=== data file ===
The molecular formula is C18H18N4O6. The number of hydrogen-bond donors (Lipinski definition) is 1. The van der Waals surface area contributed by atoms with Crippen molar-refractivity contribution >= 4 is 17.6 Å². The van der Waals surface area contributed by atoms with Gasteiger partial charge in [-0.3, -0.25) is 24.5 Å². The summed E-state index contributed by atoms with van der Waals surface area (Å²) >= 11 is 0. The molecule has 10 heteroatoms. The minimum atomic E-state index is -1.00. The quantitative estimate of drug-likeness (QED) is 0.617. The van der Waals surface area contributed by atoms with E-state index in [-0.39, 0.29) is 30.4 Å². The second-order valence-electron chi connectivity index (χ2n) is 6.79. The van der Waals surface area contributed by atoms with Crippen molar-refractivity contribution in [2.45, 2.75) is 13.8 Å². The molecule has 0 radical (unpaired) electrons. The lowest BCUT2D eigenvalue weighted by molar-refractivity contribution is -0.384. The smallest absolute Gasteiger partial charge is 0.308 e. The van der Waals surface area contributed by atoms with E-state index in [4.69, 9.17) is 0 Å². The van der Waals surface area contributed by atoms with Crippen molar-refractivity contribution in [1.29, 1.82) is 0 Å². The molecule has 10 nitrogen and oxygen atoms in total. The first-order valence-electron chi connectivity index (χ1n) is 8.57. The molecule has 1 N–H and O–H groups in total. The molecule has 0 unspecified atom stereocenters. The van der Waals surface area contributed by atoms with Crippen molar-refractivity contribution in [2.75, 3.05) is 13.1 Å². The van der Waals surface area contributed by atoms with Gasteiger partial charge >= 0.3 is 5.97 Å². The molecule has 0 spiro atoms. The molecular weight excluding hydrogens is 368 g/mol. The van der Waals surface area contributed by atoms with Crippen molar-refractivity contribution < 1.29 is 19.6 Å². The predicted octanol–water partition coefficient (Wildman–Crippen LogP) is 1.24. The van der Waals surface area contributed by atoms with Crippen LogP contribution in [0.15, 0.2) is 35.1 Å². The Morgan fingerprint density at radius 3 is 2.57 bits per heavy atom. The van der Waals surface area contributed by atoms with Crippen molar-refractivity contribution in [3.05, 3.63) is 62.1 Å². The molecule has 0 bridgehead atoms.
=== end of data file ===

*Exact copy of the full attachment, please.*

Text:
The molecular formula is C18H18N4O6. The number of hydrogen-bond donors (Lipinski definition) is 1. The van der Waals surface area contributed by atoms with Crippen molar-refractivity contribution >= 4 is 17.6 Å². The van der Waals surface area contributed by atoms with Gasteiger partial charge in [-0.3, -0.25) is 24.5 Å². The summed E-state index contributed by atoms with van der Waals surface area (Å²) >= 11 is 0. The molecule has 10 heteroatoms. The minimum atomic E-state index is -1.00. The quantitative estimate of drug-likeness (QED) is 0.617. The van der Waals surface area contributed by atoms with E-state index in [-0.39, 0.29) is 30.4 Å². The second-order valence-electron chi connectivity index (χ2n) is 6.79. The van der Waals surface area contributed by atoms with Crippen molar-refractivity contribution in [2.45, 2.75) is 13.8 Å². The molecule has 0 radical (unpaired) electrons. The lowest BCUT2D eigenvalue weighted by molar-refractivity contribution is -0.384. The smallest absolute Gasteiger partial charge is 0.308 e. The van der Waals surface area contributed by atoms with E-state index in [4.69, 9.17) is 0 Å². The van der Waals surface area contributed by atoms with Crippen molar-refractivity contribution in [1.29, 1.82) is 0 Å². The molecule has 10 nitrogen and oxygen atoms in total. The first-order valence-electron chi connectivity index (χ1n) is 8.57. The molecule has 1 N–H and O–H groups in total. The molecule has 0 unspecified atom stereocenters. The van der Waals surface area contributed by atoms with Crippen molar-refractivity contribution in [2.75, 3.05) is 13.1 Å². The van der Waals surface area contributed by atoms with Gasteiger partial charge >= 0.3 is 5.97 Å². The molecule has 0 spiro atoms. The molecular weight excluding hydrogens is 368 g/mol. The van der Waals surface area contributed by atoms with Crippen molar-refractivity contribution < 1.29 is 19.6 Å². The predicted octanol–water partition coefficient (Wildman–Crippen LogP) is 1.24. The van der Waals surface area contributed by atoms with Crippen LogP contribution in [0.15, 0.2) is 35.1 Å². The Morgan fingerprint density at radius 3 is 2.57 bits per heavy atom. The van der Waals surface area contributed by atoms with Crippen molar-refractivity contribution in [3.05, 3.63) is 62.1 Å². The molecule has 0 bridgehead atoms.